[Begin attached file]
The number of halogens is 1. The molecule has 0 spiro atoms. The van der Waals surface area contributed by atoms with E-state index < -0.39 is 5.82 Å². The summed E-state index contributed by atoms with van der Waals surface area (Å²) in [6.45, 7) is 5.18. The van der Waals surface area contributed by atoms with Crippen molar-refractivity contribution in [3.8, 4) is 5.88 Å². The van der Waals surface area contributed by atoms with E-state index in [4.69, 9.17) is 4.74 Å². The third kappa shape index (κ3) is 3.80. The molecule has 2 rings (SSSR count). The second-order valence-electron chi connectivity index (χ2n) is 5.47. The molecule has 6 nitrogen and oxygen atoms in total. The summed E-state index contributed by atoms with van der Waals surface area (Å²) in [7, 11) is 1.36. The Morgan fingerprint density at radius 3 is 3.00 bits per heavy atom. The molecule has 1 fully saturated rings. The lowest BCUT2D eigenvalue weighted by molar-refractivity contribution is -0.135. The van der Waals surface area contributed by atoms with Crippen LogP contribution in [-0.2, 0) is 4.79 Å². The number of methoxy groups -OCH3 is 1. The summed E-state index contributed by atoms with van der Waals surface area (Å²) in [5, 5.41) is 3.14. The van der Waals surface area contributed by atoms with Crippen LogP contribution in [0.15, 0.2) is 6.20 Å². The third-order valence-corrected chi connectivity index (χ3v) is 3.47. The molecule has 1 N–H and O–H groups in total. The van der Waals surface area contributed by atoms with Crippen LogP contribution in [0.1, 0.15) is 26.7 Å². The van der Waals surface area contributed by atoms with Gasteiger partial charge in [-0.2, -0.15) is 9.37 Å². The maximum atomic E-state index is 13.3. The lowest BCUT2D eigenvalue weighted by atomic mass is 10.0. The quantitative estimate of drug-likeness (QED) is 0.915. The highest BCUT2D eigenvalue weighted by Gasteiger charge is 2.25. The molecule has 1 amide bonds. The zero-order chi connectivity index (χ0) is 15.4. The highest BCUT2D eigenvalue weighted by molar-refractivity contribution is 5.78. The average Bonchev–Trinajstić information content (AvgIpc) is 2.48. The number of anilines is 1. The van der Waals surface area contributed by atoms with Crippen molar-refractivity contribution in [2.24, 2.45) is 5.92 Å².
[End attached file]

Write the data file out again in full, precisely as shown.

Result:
The number of halogens is 1. The molecule has 0 spiro atoms. The van der Waals surface area contributed by atoms with E-state index < -0.39 is 5.82 Å². The summed E-state index contributed by atoms with van der Waals surface area (Å²) in [6.45, 7) is 5.18. The van der Waals surface area contributed by atoms with Crippen molar-refractivity contribution in [3.8, 4) is 5.88 Å². The van der Waals surface area contributed by atoms with E-state index in [4.69, 9.17) is 4.74 Å². The third kappa shape index (κ3) is 3.80. The molecule has 2 rings (SSSR count). The second-order valence-electron chi connectivity index (χ2n) is 5.47. The molecule has 6 nitrogen and oxygen atoms in total. The summed E-state index contributed by atoms with van der Waals surface area (Å²) in [7, 11) is 1.36. The Morgan fingerprint density at radius 3 is 3.00 bits per heavy atom. The molecule has 1 fully saturated rings. The lowest BCUT2D eigenvalue weighted by molar-refractivity contribution is -0.135. The van der Waals surface area contributed by atoms with Crippen LogP contribution in [-0.2, 0) is 4.79 Å². The number of methoxy groups -OCH3 is 1. The summed E-state index contributed by atoms with van der Waals surface area (Å²) in [5, 5.41) is 3.14. The van der Waals surface area contributed by atoms with Crippen LogP contribution in [0.15, 0.2) is 6.20 Å². The third-order valence-corrected chi connectivity index (χ3v) is 3.47. The molecule has 1 N–H and O–H groups in total. The van der Waals surface area contributed by atoms with Crippen LogP contribution in [0.1, 0.15) is 26.7 Å². The van der Waals surface area contributed by atoms with Gasteiger partial charge in [-0.2, -0.15) is 9.37 Å². The maximum atomic E-state index is 13.3. The lowest BCUT2D eigenvalue weighted by atomic mass is 10.0. The quantitative estimate of drug-likeness (QED) is 0.915. The highest BCUT2D eigenvalue weighted by Gasteiger charge is 2.25. The molecule has 1 amide bonds. The zero-order chi connectivity index (χ0) is 15.4. The highest BCUT2D eigenvalue weighted by molar-refractivity contribution is 5.78. The average Bonchev–Trinajstić information content (AvgIpc) is 2.48. The number of anilines is 1. The van der Waals surface area contributed by atoms with Crippen molar-refractivity contribution in [2.24, 2.45) is 5.92 Å².